One of the charms of the annual Super Bowl build-up, besides the Puppy Bowl of course, are the exotic propositions on which a person of sporting spirit and legal sports-book access can make a friendly wager.

They range from football-oriented things like which player scores the first touchdown to “will Team A record a safety?” There are slightly more esoteric bets available, like the number of seconds the national anthem will take or the outcome of the pregame coin toss. One intrepid Las Vegas gambler has already bet $2,000 on “tails.”

There is only one sure thing at this year’s Super Bowl extravaganza in Miami. Put Tua Tagovailoa in front of the assembled NFL mass media and Tua is going to charm them every time.

That’s what happened Thursday when Tua and his new management team, led by agent Leigh Steinberg, accompanied the former Alabama quarterback to south Florida. With the players from the participating teams (Kansas City and San Francisco) no longer available, thousands of reporters and broadcasters are as ravenous as sharks for Thursday content and Tua, the most intriguing story in the upcoming draft, was manna, or poi, if you prefer, from Heaven.

He did interviews. Steinberg did interviews. Tua’s parents, Galu and Diane, did interviews. There were national interviews and abundant local interviews since the host team, the Miami Dolphins, are considered to be one of the prime players in the Tua sweepstakes. That’s a huge publicity coup as Tua positions himself in the lucrative endorsement market. Judging by his social media accounts, he is already involved with some companies and is no doubt earning ample pocket money between now and April’s NFL Draft.

One reason Tua will make a good spokesman is he seems honest, because he is honest. He gives direct answers to direct questions and did so again on Thursday, as when he was asked about his current medical status by Fox Network’s NFL reporters.

“It’s just hard, especially with the injury,” Tagovailoa said. “No one can really tell if it’s going to heal correctly or if it isn’t.

“That’s why I think at the combine … my main focus is to win my medical. That’s pretty much it. Everyone else is going to be there to win the 40, win the bench press. My main concern is to go over there and win my MRI, win my CT scan there.”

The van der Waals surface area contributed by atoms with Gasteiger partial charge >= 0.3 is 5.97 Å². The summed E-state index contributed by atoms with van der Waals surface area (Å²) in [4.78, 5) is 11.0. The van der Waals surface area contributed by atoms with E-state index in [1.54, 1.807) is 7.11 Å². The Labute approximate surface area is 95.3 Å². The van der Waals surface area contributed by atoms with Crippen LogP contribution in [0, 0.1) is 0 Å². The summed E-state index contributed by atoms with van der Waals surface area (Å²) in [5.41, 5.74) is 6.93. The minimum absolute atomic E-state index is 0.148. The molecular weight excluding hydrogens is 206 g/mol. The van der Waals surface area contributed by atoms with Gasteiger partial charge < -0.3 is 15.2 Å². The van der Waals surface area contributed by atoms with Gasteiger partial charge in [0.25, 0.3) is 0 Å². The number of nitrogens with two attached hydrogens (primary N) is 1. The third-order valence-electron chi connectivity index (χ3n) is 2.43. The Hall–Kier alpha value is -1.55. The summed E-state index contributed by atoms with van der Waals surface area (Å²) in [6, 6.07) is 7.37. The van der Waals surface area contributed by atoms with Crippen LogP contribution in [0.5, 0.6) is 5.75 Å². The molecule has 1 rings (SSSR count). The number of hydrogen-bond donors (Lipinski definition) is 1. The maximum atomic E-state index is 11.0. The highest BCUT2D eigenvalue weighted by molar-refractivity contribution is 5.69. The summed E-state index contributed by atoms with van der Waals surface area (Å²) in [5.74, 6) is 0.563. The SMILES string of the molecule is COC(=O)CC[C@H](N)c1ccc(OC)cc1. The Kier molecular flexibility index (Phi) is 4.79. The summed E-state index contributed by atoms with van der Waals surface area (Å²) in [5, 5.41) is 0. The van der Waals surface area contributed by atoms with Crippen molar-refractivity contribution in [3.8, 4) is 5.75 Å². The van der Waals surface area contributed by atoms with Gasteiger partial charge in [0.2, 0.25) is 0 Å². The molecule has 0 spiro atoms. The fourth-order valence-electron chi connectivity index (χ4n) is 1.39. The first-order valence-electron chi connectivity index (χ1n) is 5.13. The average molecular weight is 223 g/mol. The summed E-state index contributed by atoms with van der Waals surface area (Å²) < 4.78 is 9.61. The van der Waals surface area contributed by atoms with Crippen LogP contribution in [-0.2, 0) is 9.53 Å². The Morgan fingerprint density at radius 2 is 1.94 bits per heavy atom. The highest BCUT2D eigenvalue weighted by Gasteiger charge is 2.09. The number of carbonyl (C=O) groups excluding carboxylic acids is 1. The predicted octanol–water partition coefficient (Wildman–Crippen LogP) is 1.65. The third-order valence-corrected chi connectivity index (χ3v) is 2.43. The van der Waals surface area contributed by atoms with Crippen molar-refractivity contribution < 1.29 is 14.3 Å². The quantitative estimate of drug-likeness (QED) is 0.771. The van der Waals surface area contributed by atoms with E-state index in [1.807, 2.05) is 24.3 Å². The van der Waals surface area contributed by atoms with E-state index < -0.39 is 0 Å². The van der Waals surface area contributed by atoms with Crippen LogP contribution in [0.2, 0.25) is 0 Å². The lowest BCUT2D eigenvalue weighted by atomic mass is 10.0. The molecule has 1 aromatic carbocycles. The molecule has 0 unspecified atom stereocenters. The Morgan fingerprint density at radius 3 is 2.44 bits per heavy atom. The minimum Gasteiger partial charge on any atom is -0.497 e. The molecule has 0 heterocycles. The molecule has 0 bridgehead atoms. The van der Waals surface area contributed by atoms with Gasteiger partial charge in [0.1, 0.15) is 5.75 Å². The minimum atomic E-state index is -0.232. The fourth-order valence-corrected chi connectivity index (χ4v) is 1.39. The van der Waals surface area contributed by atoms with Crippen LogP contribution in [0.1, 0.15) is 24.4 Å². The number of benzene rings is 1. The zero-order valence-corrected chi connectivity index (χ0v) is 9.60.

The next major CT scan for Tagovailoa is scheduled for Feb. 10, after which he and his doctors will continue to plan his long-term rehabilitation.

However, he also said he was not worried that his long-term future would be affected by the dislocated hip and subsequent surgery that ended his Alabama career.

“I wasn’t bionic then,” he said. “I’m bionic now.”

Tagovailoa also appeared on NBC Sports’ “Pro Football Now” morning show and confirmed that he came close to postponing the draft hoopla for a year.

“I was about this close (to returning to Alabama),” he said, measuring about an inch between his thumb and forefinger. “I was really close, but sitting down with my mom and dad, getting guidance, seeing where their heart was with all of this, that’s kind of what I went off as far as making my decision to enter the draft.”

One person who did not try to sway Tua’s decision in a particular direction: Nick Saban.

“The thing that stuck with me from Coach Saban was, when you make a decision, don’t make an emotional one,” Tagovailoa said in yet another appearance, this one on NFL Network. “If me and you have this, we’re always going to have it. Don’t feel like you need to pressure yourself into staying because of the relationship that we have, and if you go, we won’t have it.

“Coach Saban said to make business decisions about what is going to best for you and your family. Don’t make emotional decisions. So that’s what we did.”

Reach Cecil Hurt at cecil@tidesports.com or 205-722-0225.

 

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